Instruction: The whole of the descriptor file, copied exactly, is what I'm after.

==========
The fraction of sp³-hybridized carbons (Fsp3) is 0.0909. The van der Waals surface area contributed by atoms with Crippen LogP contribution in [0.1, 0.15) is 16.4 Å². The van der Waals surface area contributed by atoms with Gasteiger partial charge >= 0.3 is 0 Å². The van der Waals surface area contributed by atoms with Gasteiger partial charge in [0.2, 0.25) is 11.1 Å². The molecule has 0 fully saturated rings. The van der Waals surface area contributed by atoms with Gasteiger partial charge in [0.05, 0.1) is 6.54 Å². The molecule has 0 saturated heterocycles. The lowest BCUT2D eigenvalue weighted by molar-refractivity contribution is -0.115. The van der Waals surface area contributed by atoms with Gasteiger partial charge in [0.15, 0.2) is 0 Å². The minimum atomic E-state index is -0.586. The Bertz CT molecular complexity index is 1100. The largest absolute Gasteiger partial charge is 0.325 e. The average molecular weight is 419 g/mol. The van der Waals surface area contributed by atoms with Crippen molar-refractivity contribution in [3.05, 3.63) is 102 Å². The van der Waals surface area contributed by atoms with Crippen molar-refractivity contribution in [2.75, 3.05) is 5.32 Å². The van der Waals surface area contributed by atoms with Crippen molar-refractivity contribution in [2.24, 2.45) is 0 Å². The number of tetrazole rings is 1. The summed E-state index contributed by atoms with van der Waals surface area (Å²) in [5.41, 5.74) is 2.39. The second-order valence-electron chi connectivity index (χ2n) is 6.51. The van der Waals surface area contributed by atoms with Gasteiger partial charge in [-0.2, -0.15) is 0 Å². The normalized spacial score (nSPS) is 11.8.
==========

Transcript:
The fraction of sp³-hybridized carbons (Fsp3) is 0.0909. The van der Waals surface area contributed by atoms with Crippen LogP contribution in [0.1, 0.15) is 16.4 Å². The van der Waals surface area contributed by atoms with Gasteiger partial charge >= 0.3 is 0 Å². The van der Waals surface area contributed by atoms with Gasteiger partial charge in [0.2, 0.25) is 11.1 Å². The molecule has 0 fully saturated rings. The van der Waals surface area contributed by atoms with Gasteiger partial charge in [0.05, 0.1) is 6.54 Å². The molecule has 0 saturated heterocycles. The lowest BCUT2D eigenvalue weighted by molar-refractivity contribution is -0.115. The van der Waals surface area contributed by atoms with Gasteiger partial charge in [0.15, 0.2) is 0 Å². The minimum atomic E-state index is -0.586. The Bertz CT molecular complexity index is 1100. The largest absolute Gasteiger partial charge is 0.325 e. The average molecular weight is 419 g/mol. The van der Waals surface area contributed by atoms with Crippen molar-refractivity contribution in [3.05, 3.63) is 102 Å². The van der Waals surface area contributed by atoms with Crippen molar-refractivity contribution in [2.75, 3.05) is 5.32 Å². The van der Waals surface area contributed by atoms with Crippen molar-refractivity contribution in [2.24, 2.45) is 0 Å². The number of tetrazole rings is 1. The summed E-state index contributed by atoms with van der Waals surface area (Å²) in [5.41, 5.74) is 2.39. The second-order valence-electron chi connectivity index (χ2n) is 6.51. The van der Waals surface area contributed by atoms with Gasteiger partial charge in [-0.2, -0.15) is 0 Å². The normalized spacial score (nSPS) is 11.8.